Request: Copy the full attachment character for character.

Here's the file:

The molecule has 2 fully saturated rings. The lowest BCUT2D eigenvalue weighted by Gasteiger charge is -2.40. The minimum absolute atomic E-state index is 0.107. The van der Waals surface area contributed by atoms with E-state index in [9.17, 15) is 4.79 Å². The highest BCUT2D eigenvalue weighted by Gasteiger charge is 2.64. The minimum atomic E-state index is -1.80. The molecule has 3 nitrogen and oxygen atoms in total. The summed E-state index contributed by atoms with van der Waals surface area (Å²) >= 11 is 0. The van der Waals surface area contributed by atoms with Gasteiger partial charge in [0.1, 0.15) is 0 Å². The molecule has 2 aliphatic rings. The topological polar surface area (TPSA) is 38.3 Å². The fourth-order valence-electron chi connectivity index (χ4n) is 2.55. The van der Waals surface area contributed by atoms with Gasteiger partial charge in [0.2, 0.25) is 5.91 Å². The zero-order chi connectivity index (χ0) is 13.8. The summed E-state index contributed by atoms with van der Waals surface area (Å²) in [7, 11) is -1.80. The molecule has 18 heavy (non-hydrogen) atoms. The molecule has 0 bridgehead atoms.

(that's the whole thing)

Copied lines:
The molecule has 2 fully saturated rings. The lowest BCUT2D eigenvalue weighted by Gasteiger charge is -2.40. The minimum absolute atomic E-state index is 0.107. The van der Waals surface area contributed by atoms with E-state index in [9.17, 15) is 4.79 Å². The highest BCUT2D eigenvalue weighted by Gasteiger charge is 2.64. The minimum atomic E-state index is -1.80. The molecule has 3 nitrogen and oxygen atoms in total. The summed E-state index contributed by atoms with van der Waals surface area (Å²) >= 11 is 0. The van der Waals surface area contributed by atoms with Gasteiger partial charge in [0.1, 0.15) is 0 Å². The molecule has 2 aliphatic rings. The topological polar surface area (TPSA) is 38.3 Å². The fourth-order valence-electron chi connectivity index (χ4n) is 2.55. The van der Waals surface area contributed by atoms with Gasteiger partial charge in [0.2, 0.25) is 5.91 Å². The zero-order chi connectivity index (χ0) is 13.8. The summed E-state index contributed by atoms with van der Waals surface area (Å²) in [7, 11) is -1.80. The molecule has 18 heavy (non-hydrogen) atoms. The molecule has 0 bridgehead atoms.